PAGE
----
"More [Polish] Western execs now want to continue advancing their career in Poland as it offers prospects of growth, but also more Poles are coming back," says Mr. Bachowski, now a partner in Warsaw at the executive search firm Egon Zehnder International. "The head of the biggest financial services firm here is a Harvard Business School grad, raised in Poland."
But many average Poles without such high profiles go and come quietly – "off the books" – without reporting their movement so they don't lose their cheaper health benefits in Poland.
"If you sit in a Krakow pub long enough you will find someone who has returned," says a journalist there. But many stay invisible.
Returning a greatly missing 'pleasantness'
The alchemy of ideas that come with returnees may be the most important gain – it's the thousand-and-one different concepts, attitudes, and outlooks picked up abroad that filter back with returnees.
In small waves from 1989 to 2000, returnees were conscious of bringing beneficial "social capital." And joining the European Union brought requirements that Poland build better roads and sewers, and improve government transparency. The brain gain via high-skilled returnees today brought greater awareness of sexual harassment standards, rights, a focus on civility, a greatly missing "pleasantness."
Konstanty Gebert of the European Council of Foreign Relations in Warsaw says he has detected reverse migrants bringing a "civilizational know-how that is transformative."
"It is true we have lost many of our best and brightest; but in the medium run, there is a gain," he says offering one observation as an example. "At a basic level, look at toilets! It used to be horrible. Now you can go to the bathroom," he says of public toilets that have become cleaner and more usable in recent years.
Bachowski sees a litany of empirical gains in the economy coming with the brain gain: improved ideas about customer care, the universal use of credit cards and chips, paperless and online banking. Competitiveness itself, he says, has revolutionized many businesses, bringing new concepts of customer service. For example, insurance firms have started to bundle services like plumbing and keymaking into coverage plans.
Yet brain gain is a mixed picture .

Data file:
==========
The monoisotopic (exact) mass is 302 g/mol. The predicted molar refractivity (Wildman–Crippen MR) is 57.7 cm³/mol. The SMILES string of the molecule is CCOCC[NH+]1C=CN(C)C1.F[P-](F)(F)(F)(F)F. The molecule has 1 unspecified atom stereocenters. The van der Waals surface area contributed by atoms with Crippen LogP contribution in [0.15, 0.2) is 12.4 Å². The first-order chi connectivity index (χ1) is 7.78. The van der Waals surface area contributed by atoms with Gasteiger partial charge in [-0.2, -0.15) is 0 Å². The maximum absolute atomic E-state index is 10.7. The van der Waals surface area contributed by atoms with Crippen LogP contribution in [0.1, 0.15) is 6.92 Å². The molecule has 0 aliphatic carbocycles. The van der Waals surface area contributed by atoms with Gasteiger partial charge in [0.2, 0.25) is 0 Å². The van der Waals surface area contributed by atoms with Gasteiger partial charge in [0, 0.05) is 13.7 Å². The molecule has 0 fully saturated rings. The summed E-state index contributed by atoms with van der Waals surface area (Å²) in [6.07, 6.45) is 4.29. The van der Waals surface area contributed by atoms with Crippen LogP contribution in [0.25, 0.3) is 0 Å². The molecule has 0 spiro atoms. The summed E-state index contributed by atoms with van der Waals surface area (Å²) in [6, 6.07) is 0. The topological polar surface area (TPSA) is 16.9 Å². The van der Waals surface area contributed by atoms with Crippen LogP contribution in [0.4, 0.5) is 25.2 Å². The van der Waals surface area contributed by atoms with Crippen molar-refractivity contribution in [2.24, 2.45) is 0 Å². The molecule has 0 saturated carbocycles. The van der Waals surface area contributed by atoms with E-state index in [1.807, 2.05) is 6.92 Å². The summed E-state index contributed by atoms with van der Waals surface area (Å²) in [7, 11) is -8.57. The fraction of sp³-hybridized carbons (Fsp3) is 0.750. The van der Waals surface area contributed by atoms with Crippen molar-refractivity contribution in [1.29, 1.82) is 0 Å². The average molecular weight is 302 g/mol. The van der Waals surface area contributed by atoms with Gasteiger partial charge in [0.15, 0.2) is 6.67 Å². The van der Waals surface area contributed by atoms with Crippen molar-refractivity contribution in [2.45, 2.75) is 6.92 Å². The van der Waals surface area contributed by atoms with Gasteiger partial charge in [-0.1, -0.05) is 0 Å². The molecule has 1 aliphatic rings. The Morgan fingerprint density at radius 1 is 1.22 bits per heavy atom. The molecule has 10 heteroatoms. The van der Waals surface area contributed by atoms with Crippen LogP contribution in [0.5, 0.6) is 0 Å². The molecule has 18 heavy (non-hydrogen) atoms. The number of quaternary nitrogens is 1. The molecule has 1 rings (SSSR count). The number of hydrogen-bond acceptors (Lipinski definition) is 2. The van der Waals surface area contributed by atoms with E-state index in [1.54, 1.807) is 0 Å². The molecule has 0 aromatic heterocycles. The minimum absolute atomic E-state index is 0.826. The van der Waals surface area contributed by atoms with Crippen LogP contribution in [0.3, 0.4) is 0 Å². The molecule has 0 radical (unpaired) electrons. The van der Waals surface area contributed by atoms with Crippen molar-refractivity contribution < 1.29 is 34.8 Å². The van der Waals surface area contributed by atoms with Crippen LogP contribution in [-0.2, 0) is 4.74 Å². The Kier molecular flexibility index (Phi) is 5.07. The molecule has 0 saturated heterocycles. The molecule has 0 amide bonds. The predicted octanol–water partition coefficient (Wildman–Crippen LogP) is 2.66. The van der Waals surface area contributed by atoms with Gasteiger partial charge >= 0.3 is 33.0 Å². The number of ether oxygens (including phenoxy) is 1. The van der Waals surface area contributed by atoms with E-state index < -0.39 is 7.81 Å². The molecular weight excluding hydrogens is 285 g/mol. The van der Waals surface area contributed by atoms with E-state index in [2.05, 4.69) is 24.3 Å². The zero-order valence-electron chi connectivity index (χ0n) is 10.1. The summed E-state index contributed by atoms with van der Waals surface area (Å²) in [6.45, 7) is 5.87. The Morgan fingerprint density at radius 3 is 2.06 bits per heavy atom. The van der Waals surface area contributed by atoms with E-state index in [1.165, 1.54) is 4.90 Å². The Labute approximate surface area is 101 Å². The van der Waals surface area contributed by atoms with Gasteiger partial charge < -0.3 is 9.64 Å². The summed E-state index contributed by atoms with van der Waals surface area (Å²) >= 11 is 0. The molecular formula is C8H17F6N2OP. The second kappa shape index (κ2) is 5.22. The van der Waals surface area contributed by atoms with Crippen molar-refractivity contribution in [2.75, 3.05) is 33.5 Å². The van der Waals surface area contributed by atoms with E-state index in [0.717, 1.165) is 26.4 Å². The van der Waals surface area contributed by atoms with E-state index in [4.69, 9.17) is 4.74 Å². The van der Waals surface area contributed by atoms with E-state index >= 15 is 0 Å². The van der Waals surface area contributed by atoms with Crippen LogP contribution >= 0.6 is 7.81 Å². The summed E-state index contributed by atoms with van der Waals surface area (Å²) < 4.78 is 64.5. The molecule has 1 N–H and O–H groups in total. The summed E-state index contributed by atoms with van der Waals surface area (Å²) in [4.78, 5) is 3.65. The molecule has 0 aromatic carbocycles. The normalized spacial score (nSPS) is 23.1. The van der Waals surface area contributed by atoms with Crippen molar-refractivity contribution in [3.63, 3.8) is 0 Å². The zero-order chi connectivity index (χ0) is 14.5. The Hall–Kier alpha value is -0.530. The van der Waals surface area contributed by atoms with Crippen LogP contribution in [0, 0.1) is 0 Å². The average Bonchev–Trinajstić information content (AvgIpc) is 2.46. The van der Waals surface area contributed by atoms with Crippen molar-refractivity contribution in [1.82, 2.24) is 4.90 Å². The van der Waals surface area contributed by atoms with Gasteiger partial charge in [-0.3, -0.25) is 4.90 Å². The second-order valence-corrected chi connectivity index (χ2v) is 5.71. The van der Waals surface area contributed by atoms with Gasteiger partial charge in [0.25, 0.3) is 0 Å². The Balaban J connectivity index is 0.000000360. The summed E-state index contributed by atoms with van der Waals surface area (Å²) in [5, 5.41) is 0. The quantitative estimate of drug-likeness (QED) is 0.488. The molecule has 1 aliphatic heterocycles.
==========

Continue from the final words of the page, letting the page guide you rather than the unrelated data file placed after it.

Among returnees after 2004 – the crowd that left for economic benefits – the impact is fuzzy and a work in progress.
A study of returnees by Katarzyna Gmaj, a social anthropologist at the Center for International Studies in Warsaw, showed that by "surviving abroad, they are more brave but also more demanding [back home], in the positive sense. But that can bring difficulties finding a job. If you experienced abroad that your boss should be honest, you may demand this [in Poland], but you may not get it."
Indeed, studies show many returnees, especially women, describe a more affirmative identity abroad, but fall into older patterns of apathy or servility upon return.
A "reality factor" is faced here by returnees says Ms. Gmaj. "It is easier to start a business in London speaking Polish than for a Pole to start one in Poland speaking Polish.
Beefy, no-nonsense Mariusz Mularczyk, who spent 10 years in Germany as a construction project manager, has faced such business realities. He helped build an Opel plant and was offered German citizenship. But instead, he came home to Warsaw with new ideas, a longing for home, and a 10-year-old daughter.
But Mr. Mularczyk remains ambivalent about his decision: "When you pay taxes in Germany they hold your hand. When you go to the tax office in Poland you are treated like a thief."
Nor do locals always warm up to new concepts, he says: "People don't just accept what comes back." The "light frame" efficient construction now popular in Europe that he worked with in Germany, he notes as an example, is only slowly making inroads here.
What Mularczyk brings to the "gain" table is a more Western sense of quality. He says he can now identify how project managers hide mistakes "at all cost" rather than identify them and work out solutions. "It's a mentality that only changes slowly."
Gmaj agrees: "When you come back you have a tough road. There are no roses on that road. Facing Polish realities is sometimes very painful."
But, says Bachowski, pain may lead to gain: "The biggest thing created by four waves of return since 1989 is a population that for the first time has expectations for something better across the board – for infrastructure, for consumer lifestyle, for international mobility. That's part of Poland's gain."
One person, big ripple
Asked if he thinks Poland is changing as a result of the nascent brain gain, Google's Burkot explains the influence of the new influx: "I hate hierarchies. When I first saw Google head-quarters in California ... I went for my interview ... at 7 p.m. There was a riot of people working, talking, playing ping-pong. My host saw the expression on my face. 'Yes,' he said, 'I know it looks like a giant kindergarten. But the amount of work that can be done by a few dedicated engineers is incredible.' "
And, he adds, "We are doing that here [in Krakow]. We outreach. We are good citizens. And so we are making baby steps with the locals based on the idea that one simple person can make a huge difference."